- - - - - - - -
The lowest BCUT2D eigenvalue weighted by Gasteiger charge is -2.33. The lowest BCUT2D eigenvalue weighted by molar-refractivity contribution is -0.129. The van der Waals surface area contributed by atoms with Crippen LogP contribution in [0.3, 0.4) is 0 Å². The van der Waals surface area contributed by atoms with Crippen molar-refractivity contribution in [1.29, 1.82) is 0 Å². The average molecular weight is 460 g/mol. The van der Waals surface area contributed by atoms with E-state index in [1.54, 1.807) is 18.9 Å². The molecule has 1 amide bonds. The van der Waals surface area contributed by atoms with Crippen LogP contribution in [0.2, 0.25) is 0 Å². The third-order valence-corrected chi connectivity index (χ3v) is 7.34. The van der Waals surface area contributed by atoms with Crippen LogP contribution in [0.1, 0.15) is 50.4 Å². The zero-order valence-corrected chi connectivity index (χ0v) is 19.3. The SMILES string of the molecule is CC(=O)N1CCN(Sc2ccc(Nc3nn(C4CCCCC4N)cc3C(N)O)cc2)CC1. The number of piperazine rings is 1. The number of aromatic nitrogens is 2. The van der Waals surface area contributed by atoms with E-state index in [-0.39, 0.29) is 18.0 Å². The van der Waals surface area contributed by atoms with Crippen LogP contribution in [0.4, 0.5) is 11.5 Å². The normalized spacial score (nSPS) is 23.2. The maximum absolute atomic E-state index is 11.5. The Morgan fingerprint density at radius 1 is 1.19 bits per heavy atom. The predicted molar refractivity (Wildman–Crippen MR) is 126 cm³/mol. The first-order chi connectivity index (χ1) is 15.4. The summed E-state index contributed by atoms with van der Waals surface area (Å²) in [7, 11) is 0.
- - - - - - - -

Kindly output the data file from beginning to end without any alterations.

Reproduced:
The lowest BCUT2D eigenvalue weighted by Gasteiger charge is -2.33. The lowest BCUT2D eigenvalue weighted by molar-refractivity contribution is -0.129. The van der Waals surface area contributed by atoms with Crippen LogP contribution in [0.3, 0.4) is 0 Å². The van der Waals surface area contributed by atoms with Crippen molar-refractivity contribution in [1.29, 1.82) is 0 Å². The average molecular weight is 460 g/mol. The van der Waals surface area contributed by atoms with E-state index in [1.54, 1.807) is 18.9 Å². The molecule has 1 amide bonds. The van der Waals surface area contributed by atoms with Crippen LogP contribution in [0.2, 0.25) is 0 Å². The third-order valence-corrected chi connectivity index (χ3v) is 7.34. The van der Waals surface area contributed by atoms with Crippen LogP contribution in [0.1, 0.15) is 50.4 Å². The zero-order valence-corrected chi connectivity index (χ0v) is 19.3. The SMILES string of the molecule is CC(=O)N1CCN(Sc2ccc(Nc3nn(C4CCCCC4N)cc3C(N)O)cc2)CC1. The number of piperazine rings is 1. The number of aromatic nitrogens is 2. The van der Waals surface area contributed by atoms with E-state index in [-0.39, 0.29) is 18.0 Å². The van der Waals surface area contributed by atoms with Crippen LogP contribution in [0.4, 0.5) is 11.5 Å². The normalized spacial score (nSPS) is 23.2. The maximum absolute atomic E-state index is 11.5. The Morgan fingerprint density at radius 1 is 1.19 bits per heavy atom. The predicted molar refractivity (Wildman–Crippen MR) is 126 cm³/mol. The first-order chi connectivity index (χ1) is 15.4. The summed E-state index contributed by atoms with van der Waals surface area (Å²) in [7, 11) is 0.